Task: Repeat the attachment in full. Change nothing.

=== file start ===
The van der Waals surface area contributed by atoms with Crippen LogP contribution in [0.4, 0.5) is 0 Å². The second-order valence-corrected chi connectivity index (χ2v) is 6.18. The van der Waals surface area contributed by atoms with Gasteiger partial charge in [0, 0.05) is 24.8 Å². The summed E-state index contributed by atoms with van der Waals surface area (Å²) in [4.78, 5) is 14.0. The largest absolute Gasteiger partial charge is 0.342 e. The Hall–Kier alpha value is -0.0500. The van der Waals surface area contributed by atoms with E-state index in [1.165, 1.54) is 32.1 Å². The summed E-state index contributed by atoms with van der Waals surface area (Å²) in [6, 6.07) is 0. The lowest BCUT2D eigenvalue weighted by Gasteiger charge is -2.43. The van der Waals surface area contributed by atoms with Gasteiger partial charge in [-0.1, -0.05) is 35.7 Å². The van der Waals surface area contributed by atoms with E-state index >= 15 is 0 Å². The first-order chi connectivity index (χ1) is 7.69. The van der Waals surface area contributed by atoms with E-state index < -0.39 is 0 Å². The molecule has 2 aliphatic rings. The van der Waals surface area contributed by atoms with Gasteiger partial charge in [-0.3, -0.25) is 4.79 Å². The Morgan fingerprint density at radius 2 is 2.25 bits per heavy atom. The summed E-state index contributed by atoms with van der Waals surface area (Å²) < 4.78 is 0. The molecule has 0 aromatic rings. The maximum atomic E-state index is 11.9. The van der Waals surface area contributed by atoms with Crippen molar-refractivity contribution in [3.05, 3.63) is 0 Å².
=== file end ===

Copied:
The van der Waals surface area contributed by atoms with Crippen LogP contribution in [0.4, 0.5) is 0 Å². The second-order valence-corrected chi connectivity index (χ2v) is 6.18. The van der Waals surface area contributed by atoms with Gasteiger partial charge in [0, 0.05) is 24.8 Å². The summed E-state index contributed by atoms with van der Waals surface area (Å²) in [4.78, 5) is 14.0. The largest absolute Gasteiger partial charge is 0.342 e. The Hall–Kier alpha value is -0.0500. The van der Waals surface area contributed by atoms with E-state index in [1.165, 1.54) is 32.1 Å². The summed E-state index contributed by atoms with van der Waals surface area (Å²) in [6, 6.07) is 0. The lowest BCUT2D eigenvalue weighted by Gasteiger charge is -2.43. The van der Waals surface area contributed by atoms with Gasteiger partial charge in [-0.1, -0.05) is 35.7 Å². The van der Waals surface area contributed by atoms with E-state index >= 15 is 0 Å². The first-order chi connectivity index (χ1) is 7.69. The van der Waals surface area contributed by atoms with E-state index < -0.39 is 0 Å². The molecule has 2 aliphatic rings. The van der Waals surface area contributed by atoms with Gasteiger partial charge in [-0.3, -0.25) is 4.79 Å². The Morgan fingerprint density at radius 2 is 2.25 bits per heavy atom. The summed E-state index contributed by atoms with van der Waals surface area (Å²) < 4.78 is 0. The molecule has 0 aromatic rings. The maximum atomic E-state index is 11.9. The van der Waals surface area contributed by atoms with Crippen molar-refractivity contribution in [3.05, 3.63) is 0 Å².